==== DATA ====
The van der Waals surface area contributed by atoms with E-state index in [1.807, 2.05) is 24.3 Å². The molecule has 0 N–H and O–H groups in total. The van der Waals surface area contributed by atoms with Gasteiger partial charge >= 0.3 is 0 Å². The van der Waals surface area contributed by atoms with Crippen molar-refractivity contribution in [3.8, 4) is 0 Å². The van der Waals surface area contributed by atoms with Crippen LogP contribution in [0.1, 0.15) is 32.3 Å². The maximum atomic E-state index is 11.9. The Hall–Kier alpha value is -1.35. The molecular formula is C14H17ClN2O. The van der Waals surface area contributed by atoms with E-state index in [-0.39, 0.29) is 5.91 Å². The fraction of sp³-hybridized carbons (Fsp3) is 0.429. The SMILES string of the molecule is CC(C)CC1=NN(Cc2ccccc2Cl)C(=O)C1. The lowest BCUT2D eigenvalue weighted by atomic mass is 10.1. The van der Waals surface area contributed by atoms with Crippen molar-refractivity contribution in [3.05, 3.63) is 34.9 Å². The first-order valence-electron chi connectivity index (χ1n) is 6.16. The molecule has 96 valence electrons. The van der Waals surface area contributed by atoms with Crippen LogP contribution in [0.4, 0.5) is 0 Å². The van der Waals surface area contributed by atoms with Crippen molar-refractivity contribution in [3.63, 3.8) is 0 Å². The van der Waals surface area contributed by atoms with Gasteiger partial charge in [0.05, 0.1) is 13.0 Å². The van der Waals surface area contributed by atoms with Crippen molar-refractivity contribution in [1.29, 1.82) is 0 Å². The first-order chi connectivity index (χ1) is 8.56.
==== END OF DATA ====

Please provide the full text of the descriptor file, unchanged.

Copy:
The van der Waals surface area contributed by atoms with E-state index in [1.807, 2.05) is 24.3 Å². The molecule has 0 N–H and O–H groups in total. The van der Waals surface area contributed by atoms with Gasteiger partial charge >= 0.3 is 0 Å². The van der Waals surface area contributed by atoms with Crippen molar-refractivity contribution in [3.8, 4) is 0 Å². The van der Waals surface area contributed by atoms with Crippen LogP contribution in [0.1, 0.15) is 32.3 Å². The maximum atomic E-state index is 11.9. The Hall–Kier alpha value is -1.35. The molecular formula is C14H17ClN2O. The van der Waals surface area contributed by atoms with E-state index in [-0.39, 0.29) is 5.91 Å². The fraction of sp³-hybridized carbons (Fsp3) is 0.429. The SMILES string of the molecule is CC(C)CC1=NN(Cc2ccccc2Cl)C(=O)C1. The lowest BCUT2D eigenvalue weighted by atomic mass is 10.1. The van der Waals surface area contributed by atoms with Crippen molar-refractivity contribution in [3.05, 3.63) is 34.9 Å². The first-order valence-electron chi connectivity index (χ1n) is 6.16. The molecule has 96 valence electrons. The van der Waals surface area contributed by atoms with Crippen LogP contribution in [0.4, 0.5) is 0 Å². The van der Waals surface area contributed by atoms with Crippen molar-refractivity contribution in [3.63, 3.8) is 0 Å². The van der Waals surface area contributed by atoms with Gasteiger partial charge in [0.05, 0.1) is 13.0 Å². The van der Waals surface area contributed by atoms with Crippen molar-refractivity contribution in [1.29, 1.82) is 0 Å². The first-order chi connectivity index (χ1) is 8.56.